F1 Drivers Heights: How Tall Are Your Favorite Racers?


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The height and weight of an F1 driver can really influence the tweaks the team makes to the car to get the best performance out of it. These factors affect how much extra weight (ballast) needs to be added and where it goes to balance the car properly. When drivers are zipping around the track at crazy speeds, all you see are their helmets sticking out from their super-aerodynamic cars. It's hard to tell how tall they are just from that. But the 2024 grid might surprise you with a wider variety of heights than you'd expect, so let's check it out.


Height of Drivers for 2024 Grid

  • Charles Leclerc 1.80m
  • Kevin Magnussen 1.74m
  • Alex Albon 1.86m
  • Yuki Tsunoda 1.59m
  • Max Verstappen  1.81m
  • Zhou Guanyu 1.76m
  • Fernando Alonso 1.71m
  • Valtteri Bottas 1.73m
  • Pierre Gasly 1.77m
  • Lewis Hamilton  1.74m
  • Nico Hulkenberg 1.84m
  • Lando Norris 1.70m
  • George Russell 1.85m
  • Carlos Sainz 1.78m
  • Logan Sargeant 1.81m
  • Esteban Ocon 1.86m
  • Sergio Perez 1.73m
  • Oscar Piastri 1.78m
  • Daniel Ricciardo 1.79m
  • Lance Stroll 1.82m


Shortest F1 Driver of 2024

Yuki Tsunoda is the shortest F1 driver at 1.59 meters (5ft 2in). He's been the shortest on the grid since his debut in 2021, but he says his height isn't a big advantage. Back in 2021, Tsunoda mentioned the adjustments AlphaTauri (now RB) had to make to the AT02 for him. Tsunoda said, First, I have to put a lot of foam inside the monocoque to make my seat position higher to see the view clearly. And also, we made a quite special pedal case [for me] to reach the pedals."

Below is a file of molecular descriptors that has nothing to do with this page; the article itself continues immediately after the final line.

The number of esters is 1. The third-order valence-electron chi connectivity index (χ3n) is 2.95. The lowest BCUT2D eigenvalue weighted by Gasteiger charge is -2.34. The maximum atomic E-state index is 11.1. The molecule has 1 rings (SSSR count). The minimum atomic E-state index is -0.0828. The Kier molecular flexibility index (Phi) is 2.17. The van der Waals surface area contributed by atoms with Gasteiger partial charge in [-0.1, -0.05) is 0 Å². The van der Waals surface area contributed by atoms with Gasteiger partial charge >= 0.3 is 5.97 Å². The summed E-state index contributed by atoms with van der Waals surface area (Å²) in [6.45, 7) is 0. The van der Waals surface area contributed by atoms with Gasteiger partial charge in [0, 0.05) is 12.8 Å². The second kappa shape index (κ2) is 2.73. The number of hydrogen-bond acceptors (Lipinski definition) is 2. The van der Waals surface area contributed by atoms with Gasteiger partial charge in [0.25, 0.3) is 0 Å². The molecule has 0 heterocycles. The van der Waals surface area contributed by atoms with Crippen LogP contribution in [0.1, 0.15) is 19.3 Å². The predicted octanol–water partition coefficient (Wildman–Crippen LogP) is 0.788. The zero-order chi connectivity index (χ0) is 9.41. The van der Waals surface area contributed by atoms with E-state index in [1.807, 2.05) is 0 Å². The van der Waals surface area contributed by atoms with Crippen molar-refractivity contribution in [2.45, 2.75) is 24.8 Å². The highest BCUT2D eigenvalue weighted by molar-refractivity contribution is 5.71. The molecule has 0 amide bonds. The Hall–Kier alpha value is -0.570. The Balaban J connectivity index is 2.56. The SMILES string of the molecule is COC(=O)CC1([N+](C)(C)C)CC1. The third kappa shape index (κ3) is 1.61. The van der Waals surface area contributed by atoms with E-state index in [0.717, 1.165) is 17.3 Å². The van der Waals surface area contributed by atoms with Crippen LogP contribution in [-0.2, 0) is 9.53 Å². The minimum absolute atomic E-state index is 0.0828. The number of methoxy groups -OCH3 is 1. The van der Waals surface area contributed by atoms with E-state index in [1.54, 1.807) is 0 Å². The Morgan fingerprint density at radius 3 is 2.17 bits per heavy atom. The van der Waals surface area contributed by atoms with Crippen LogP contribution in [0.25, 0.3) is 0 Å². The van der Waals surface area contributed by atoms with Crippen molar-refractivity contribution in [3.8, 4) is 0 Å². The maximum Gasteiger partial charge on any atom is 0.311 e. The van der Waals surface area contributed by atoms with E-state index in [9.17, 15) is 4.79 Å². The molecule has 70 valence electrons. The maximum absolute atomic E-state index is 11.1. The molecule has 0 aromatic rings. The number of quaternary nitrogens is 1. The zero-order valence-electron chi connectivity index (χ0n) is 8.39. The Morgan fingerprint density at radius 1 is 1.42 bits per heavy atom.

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Tallest F1 Driver of 2024


Esteban Ocon and Alex Albon

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The tallest drivers on the 2024 F1 grid are Esteban Ocon and Alex Albon, both standing at 1.86 meters (6ft 1in). The Williams driver, Albon, has said being tall has its downsides. Ocon talked about how his height made his junior racing and early F1 days difficult. Practicing in the Lotus designed for Romain Grosjean and Pastor Maldonado was tough, and he had issues in his Manor car in 2016, which was built for Pascal Wehrlein and Rio Haryanto. Ocon even mentioned his suit would turn black from the cockpit scratching his knees during races. 


Both Ocon and Albon are just a bit taller than George Russell, who is 1.85 meters (six feet) tall, and Nico Hulkenberg, who is 1.84 meters. Ocon said, "In our sport, being taller only hinders you. These cars are built to be as compact as possible. The cars are designed not for 6ft 2in athletes. They're designed for 5ft 7in, 5ft 8in preferably. [Those drivers] fit much better in the car right now. "[Taller drivers are] kind of arched over. Your knees are touching the top of the car. Your hands are in the way of your feet. So, it's all tricky. You get put in a position that's, to be honest, very uncomfortable. I was super high in the car. That was just legal but tricky. The center of gravity makes you high. You are not comfortable with your knees when you turn."


Shortest F1 Driver Ever

Andrea Montermini holds the title for the shortest F1 driver ever at 1.57 meters (5ft 1in). He is a couple of centimeters shorter than Yuki Tsunoda, the current shortest driver. Monterminis's F1 career began in 1994 with 15 starts for Pacific and four for Forti until Forti folded in 1996. After that, he moved to sports car racing, competing in Le Mans 24 Hours and winning titles in the Italian GT Championship and International GT Open Series.


Tallest F1 Driver of All Time


Hans-Joachim Stuck